Evocative local detail abounds throughout the book: Newhaven harbour with its Stevenson lighthouse (shown on the book cover) and the Chain Pier are local landmarks; smuggling tunnels did indeed run “down to the sea” from many of the larger houses; photography developed early and became very popular in Victorian Edinburgh; and ships from the port of Leith plied back and forth across the Atlantic. Lawrence says she researched the local history in depth, but when she began to write the story the characters came to life. A good tip, she says, is to search out local historians, and better still, talk to them in person, since they will have the best stories to share and can identify local secrets. This is how Lawrence heard about the tunnels and, although they had long since been blocked off by the construction of the seawall along the Forth, the detail was enough to concoct a series of vivid scenes in which the tunnels play a key role.
Lawrence’s previous novels, both historical thrillers, were also structured around time-slip plots. Fields of Blue Flax (Freight, 2015) was her debut and is described as a genealogical mystery. Here, her parallel plotlines achieved an even more complex feat: they worked in reverse, moving in tandem back through time to solve the mystery of a missing birth certificate that lay at the heart of the story. The Night He Left (now published as The Last Train, Allen & Unwin, 2018) is a more traditional time-slip narrative that recounts a contemporary mystery set against the backdrop of the Tay Bridge disaster in December 1879, when a train travelling over the newly-built bridge to Dundee plunged into the freezing waters beneath.
Sue Lawrence is also a very successful author of several cookery books and a former president of the Guild of Food Writers, so it seems natural to ask whether she takes a particular interest in the food of the period. She tells me that this angle of research was fascinating. In Down to the Sea, the detail certainly feels authentic, whether it was the watery porridge and thin soup served to the inmates of the poor house, or the more lavish offerings for the Governor’s table, including meat in rich sauces and Madeira cake. For Jessie, however, what really makes her feel homesick is the scent of fresh herring coated in oatmeal and sizzling in butter.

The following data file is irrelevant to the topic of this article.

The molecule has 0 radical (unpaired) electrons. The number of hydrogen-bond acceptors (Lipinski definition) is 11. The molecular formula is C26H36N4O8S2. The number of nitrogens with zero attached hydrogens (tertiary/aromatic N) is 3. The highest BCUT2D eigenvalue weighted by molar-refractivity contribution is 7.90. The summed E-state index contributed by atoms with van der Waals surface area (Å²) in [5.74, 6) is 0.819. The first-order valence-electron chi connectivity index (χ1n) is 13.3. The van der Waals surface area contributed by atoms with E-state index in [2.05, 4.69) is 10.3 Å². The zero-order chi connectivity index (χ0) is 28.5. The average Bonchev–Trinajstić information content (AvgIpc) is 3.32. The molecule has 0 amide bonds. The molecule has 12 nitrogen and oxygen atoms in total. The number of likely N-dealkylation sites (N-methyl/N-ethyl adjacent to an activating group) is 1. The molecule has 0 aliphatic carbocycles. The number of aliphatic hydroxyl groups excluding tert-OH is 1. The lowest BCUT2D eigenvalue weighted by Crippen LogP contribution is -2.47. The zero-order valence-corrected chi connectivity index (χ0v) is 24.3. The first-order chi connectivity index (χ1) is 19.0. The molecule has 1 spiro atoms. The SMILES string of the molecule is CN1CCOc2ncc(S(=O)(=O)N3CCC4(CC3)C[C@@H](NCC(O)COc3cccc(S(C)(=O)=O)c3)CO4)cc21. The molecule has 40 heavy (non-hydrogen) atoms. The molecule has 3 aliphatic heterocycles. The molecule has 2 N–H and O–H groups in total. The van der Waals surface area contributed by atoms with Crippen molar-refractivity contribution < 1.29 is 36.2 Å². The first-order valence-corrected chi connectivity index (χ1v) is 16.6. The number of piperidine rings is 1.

For her next project, Lawrence has moved back a century, to the 1730s, and this time it will be a straightforward historical narrative. Yet, different voices and different settings in Edinburgh, East Lothian and the Western Isles will bring variety to the plot, Lawrence says. Here again, Scottish ingredients seem to have played a key role, since it was lobsters and lobster fishing on the Outer Hebrides that encouraged her to research the story further. The title is still under wraps, but it will be published next year.
About the contributor: Lucinda Byatt is HNR’s Features Editor and by coincidence lives within a short walk of Newhaven. She is a historian and translator. www.lucindabyatt.com
Published in Historical Novels Review | Issue 88 (May 2019)